My Kim, the carne adovada aficionado in the family, doesn’t read my reviews or those written by John Shipman, but will jump at the opportunity to try adovada considered on par with that of Restaurante Rancho de Chimayo.   If eyes rolling back in her head are any indication, she loved the carne adovada which she topped with a fried egg over easy.  The carne adovada is indeed porcine perfection, shredded tendrils of tender pork marinated for hours in a wondrous red chile.  Not surprisingly it validated John Shipman’s credibility with me as other reviews of his have done.

Ground beef taco with salsa

Jack Handey, a Saturday Night Live writer (who now lives in Santa Fe) renowned for his “Deep Thoughts” once remarked “If God dwells inside us like some people say, I sure hope He likes enchiladas because that’s what He’s getting.”  Enchiladas are certainly one of the most popular of New Mexican entrees and my usual benchmark for how good a New Mexican restaurant is.  The Beef Enchiladas at the San Antonio Crane are an exemplary rendition of enchiladas: three flat corn tortillas layered with beef and topped with cheese and onions as well as your choice of red or green chile (or both).  The green chile is slightly more incendiary than the red chile, but both are very flavorful.  The enchiladas are served with Spanish rice and beans, some of the most pulchritudinous pintos in New Mexico.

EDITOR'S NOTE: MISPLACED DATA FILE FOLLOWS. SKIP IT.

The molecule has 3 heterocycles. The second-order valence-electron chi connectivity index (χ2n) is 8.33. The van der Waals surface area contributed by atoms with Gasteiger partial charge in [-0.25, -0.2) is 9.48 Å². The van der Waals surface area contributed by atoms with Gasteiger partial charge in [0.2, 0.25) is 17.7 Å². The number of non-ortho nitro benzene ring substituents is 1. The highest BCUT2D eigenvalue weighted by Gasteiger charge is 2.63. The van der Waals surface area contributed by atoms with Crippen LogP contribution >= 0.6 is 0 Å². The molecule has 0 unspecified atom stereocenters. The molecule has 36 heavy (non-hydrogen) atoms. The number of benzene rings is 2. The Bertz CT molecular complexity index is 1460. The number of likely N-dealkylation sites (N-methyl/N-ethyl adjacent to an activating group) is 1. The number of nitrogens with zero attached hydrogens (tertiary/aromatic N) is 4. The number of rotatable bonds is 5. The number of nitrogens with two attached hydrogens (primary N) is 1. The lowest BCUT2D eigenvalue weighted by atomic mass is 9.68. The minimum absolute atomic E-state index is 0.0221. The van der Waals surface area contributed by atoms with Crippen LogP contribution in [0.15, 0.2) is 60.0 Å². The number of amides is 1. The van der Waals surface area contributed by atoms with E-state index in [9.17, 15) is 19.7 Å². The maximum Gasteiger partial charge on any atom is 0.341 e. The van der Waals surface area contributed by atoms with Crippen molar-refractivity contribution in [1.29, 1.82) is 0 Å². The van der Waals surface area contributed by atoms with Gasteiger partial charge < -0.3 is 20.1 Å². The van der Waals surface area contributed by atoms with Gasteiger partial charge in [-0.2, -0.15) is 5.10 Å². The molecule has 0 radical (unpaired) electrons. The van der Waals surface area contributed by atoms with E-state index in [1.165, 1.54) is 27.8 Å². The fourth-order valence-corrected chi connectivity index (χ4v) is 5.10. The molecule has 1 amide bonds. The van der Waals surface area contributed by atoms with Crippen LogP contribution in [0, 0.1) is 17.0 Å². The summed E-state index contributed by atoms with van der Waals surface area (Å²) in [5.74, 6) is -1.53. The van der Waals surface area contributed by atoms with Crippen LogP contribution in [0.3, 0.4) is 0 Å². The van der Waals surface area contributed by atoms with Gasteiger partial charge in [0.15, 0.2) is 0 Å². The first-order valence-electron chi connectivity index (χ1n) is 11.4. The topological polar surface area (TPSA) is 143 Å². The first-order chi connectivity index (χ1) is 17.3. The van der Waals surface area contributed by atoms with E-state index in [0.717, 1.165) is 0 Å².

Make sure to have a taco on the side.  The tacos–ground beef, lettuce, chopped tomatoes and salsa–are quite good, served in a deep-fried corn tortilla fashioned as a shell for the other ingredients.  The corn tortilla is both pliable and crispy, providing an enjoyable textural contrast.  The ground beef is nicely seasoned and doesn’t have the “refried” flavor of far too many tacos served in New Mexican restaurants.